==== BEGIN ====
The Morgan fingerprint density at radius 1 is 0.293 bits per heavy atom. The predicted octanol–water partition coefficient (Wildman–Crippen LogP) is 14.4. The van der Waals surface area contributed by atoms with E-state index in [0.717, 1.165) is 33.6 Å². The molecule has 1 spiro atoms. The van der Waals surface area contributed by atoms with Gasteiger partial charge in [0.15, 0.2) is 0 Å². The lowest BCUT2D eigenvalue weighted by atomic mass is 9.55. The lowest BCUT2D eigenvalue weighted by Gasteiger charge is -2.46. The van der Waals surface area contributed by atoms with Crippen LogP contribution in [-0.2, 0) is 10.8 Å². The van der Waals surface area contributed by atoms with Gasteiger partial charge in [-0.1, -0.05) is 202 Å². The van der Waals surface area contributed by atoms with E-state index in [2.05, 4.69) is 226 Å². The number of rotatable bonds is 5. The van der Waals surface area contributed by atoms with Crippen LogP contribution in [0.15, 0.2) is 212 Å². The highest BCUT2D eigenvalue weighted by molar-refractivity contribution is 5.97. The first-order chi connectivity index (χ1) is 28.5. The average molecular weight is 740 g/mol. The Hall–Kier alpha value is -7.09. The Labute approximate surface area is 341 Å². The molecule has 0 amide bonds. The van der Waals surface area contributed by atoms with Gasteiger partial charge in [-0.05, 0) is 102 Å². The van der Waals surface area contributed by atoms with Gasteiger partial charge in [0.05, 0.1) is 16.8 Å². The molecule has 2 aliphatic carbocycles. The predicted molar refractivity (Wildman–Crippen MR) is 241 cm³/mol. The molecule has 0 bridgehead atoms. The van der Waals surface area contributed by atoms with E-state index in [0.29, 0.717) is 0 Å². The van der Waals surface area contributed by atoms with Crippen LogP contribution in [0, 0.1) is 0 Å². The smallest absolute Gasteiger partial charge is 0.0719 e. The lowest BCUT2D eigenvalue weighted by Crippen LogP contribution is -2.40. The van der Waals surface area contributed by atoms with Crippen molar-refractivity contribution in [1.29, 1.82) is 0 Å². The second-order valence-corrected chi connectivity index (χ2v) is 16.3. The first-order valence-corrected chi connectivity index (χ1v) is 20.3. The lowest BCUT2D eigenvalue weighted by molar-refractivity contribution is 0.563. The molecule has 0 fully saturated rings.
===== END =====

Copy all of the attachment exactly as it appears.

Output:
The Morgan fingerprint density at radius 1 is 0.293 bits per heavy atom. The predicted octanol–water partition coefficient (Wildman–Crippen LogP) is 14.4. The van der Waals surface area contributed by atoms with E-state index in [0.717, 1.165) is 33.6 Å². The molecule has 1 spiro atoms. The van der Waals surface area contributed by atoms with Gasteiger partial charge in [0.15, 0.2) is 0 Å². The lowest BCUT2D eigenvalue weighted by atomic mass is 9.55. The lowest BCUT2D eigenvalue weighted by Gasteiger charge is -2.46. The van der Waals surface area contributed by atoms with Crippen LogP contribution in [-0.2, 0) is 10.8 Å². The van der Waals surface area contributed by atoms with Gasteiger partial charge in [-0.1, -0.05) is 202 Å². The van der Waals surface area contributed by atoms with E-state index in [2.05, 4.69) is 226 Å². The number of rotatable bonds is 5. The van der Waals surface area contributed by atoms with Crippen LogP contribution in [0.15, 0.2) is 212 Å². The highest BCUT2D eigenvalue weighted by molar-refractivity contribution is 5.97. The first-order chi connectivity index (χ1) is 28.5. The average molecular weight is 740 g/mol. The Hall–Kier alpha value is -7.09. The Labute approximate surface area is 341 Å². The molecule has 0 amide bonds. The van der Waals surface area contributed by atoms with Gasteiger partial charge in [-0.05, 0) is 102 Å². The van der Waals surface area contributed by atoms with Gasteiger partial charge in [0.05, 0.1) is 16.8 Å². The molecule has 2 aliphatic carbocycles. The predicted molar refractivity (Wildman–Crippen MR) is 241 cm³/mol. The molecule has 0 bridgehead atoms. The van der Waals surface area contributed by atoms with E-state index in [0.29, 0.717) is 0 Å². The van der Waals surface area contributed by atoms with Crippen LogP contribution in [0, 0.1) is 0 Å². The smallest absolute Gasteiger partial charge is 0.0719 e. The lowest BCUT2D eigenvalue weighted by Crippen LogP contribution is -2.40. The van der Waals surface area contributed by atoms with Crippen molar-refractivity contribution in [1.29, 1.82) is 0 Å². The second-order valence-corrected chi connectivity index (χ2v) is 16.3. The first-order valence-corrected chi connectivity index (χ1v) is 20.3. The lowest BCUT2D eigenvalue weighted by molar-refractivity contribution is 0.563. The molecule has 0 fully saturated rings.